The bridge you passed over or under on the way to work. The pipeline that brought the gas to your car. The power plant that’s creating the electricity you need to read this article.
All of these things have one thing in common: they rely on torque wrenches. But what is a torque wrench? Let’s take a look.
What is a torque wrench?
This year marks the 100th anniversary of the torque wrench, invented in 1918 by Conrad Bahr of the New York City water department.
Bahr was looking for a way to keep from overtightening the bolts on water main and pipe repairs, and the torque wrench provided him with a tool that could provide a specific level of torque to a fastener.
Torque wrenches are used in applications where the tightness of a fastener is critical, allowing users to measure torque so it can match the specifications of the job.
What is a torque wrench used for?
Calibrated industrial torque wrenches are used on large nuts and bolts used on wind turbines, petro-chemical plants, heavy manufacturing, and – as we indicated above -- oil pipelines, bridge construction and power plants.
But not every torque wrench will work for every job. Let’s look at three of the chief torque wrench varieties – hydraulic, electric and pneumatic – and when they should be used:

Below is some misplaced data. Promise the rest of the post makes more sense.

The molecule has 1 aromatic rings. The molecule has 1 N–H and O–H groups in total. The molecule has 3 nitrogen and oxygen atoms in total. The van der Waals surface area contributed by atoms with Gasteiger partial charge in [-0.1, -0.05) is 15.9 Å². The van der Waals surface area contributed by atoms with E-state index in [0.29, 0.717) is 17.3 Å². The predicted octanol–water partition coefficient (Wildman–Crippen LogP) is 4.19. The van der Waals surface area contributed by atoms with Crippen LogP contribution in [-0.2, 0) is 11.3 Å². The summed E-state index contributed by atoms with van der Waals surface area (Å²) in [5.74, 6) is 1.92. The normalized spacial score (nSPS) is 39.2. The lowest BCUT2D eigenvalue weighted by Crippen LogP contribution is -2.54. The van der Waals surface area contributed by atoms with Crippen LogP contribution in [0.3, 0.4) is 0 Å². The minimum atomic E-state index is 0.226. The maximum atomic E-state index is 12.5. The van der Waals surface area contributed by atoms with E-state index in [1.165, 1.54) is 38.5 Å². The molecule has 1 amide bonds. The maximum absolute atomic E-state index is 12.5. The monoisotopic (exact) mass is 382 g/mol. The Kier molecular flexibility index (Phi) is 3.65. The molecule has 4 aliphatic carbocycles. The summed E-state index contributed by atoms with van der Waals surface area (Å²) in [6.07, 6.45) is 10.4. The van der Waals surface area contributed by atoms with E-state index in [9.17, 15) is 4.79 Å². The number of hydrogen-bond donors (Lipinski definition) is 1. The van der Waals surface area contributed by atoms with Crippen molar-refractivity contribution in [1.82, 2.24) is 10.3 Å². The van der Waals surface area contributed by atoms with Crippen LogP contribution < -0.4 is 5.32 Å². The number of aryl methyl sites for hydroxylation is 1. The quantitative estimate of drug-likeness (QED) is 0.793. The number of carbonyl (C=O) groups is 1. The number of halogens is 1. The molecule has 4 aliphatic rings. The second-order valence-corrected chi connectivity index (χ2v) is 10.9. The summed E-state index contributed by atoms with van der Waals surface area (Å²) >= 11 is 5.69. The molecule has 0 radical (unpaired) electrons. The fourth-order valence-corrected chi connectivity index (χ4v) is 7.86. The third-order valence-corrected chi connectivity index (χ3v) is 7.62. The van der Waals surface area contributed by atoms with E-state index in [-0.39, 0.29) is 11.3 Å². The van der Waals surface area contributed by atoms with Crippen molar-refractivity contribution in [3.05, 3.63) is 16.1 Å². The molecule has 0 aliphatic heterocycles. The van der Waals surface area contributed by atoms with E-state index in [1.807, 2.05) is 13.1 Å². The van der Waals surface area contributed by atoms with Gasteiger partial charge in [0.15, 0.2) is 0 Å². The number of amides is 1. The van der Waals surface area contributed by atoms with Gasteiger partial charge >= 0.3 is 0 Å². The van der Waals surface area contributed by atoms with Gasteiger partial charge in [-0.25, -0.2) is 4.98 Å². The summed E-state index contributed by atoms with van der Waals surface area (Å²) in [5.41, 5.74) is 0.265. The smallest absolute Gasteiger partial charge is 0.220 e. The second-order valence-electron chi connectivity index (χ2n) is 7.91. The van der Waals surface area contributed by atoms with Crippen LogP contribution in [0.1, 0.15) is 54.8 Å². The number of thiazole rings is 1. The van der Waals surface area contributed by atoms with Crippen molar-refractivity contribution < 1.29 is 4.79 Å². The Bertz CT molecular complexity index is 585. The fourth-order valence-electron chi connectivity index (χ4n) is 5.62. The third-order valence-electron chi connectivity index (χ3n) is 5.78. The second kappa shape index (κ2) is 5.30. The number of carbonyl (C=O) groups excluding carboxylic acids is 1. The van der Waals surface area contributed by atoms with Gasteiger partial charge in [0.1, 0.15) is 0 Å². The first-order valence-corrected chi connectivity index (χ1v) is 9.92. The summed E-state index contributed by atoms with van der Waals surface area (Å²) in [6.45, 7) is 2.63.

1. Hydraulic torque wrenches
Hydraulic torque wrenches are operated by a pump that’s driven by either electric or pneumatic power. They are industrial strength wrenches that can exert a strong amount of torque to a large bolt head.
With pneumatic and electric wrenches, the power source is part of the tool. But with hydraulic wrenches, the power source is at the pump, so the wrench itself is able to fit into a much tighter space, making them a good choice for power plants and steel mills or any place where you need a tool that is small and versatile.
2. Pneumatic torque wrenches
These wrenches are known for their durability. As Maxpro President Tom Macey put it when we wrote about pneumatic torque wrenches two years ago, workers could “drop it off a bridge and pick it up and start working again.”
And because they use pneumatic power, they’re a good choice for jobs where flammable liquids and gases might be in play, such as oil/gas pipelines or mines.
3. Electric torque wrenches
Electric torque wrenches are more accurate than their pneumatic counterparts, with an accuracy range of plus or minus three percent.
And because you can plug them in, they’ll operate any place there’s a power source. And they make very little noise. They may not be as speedy as pneumatic wrenches, but they are lightweight, safe and powerful, used on wind turbines, nuclear plants and for military applications.
Whether your job requires an electric, hydraulic or pneumatic torque wrench, Maxpro has you covered. We not only sell top-quality wrenches from the RAD company, we also calibrate them at our state-of-the-art, A2LA-accredited lab.
Contact us today to learn how we can help you complete your next project.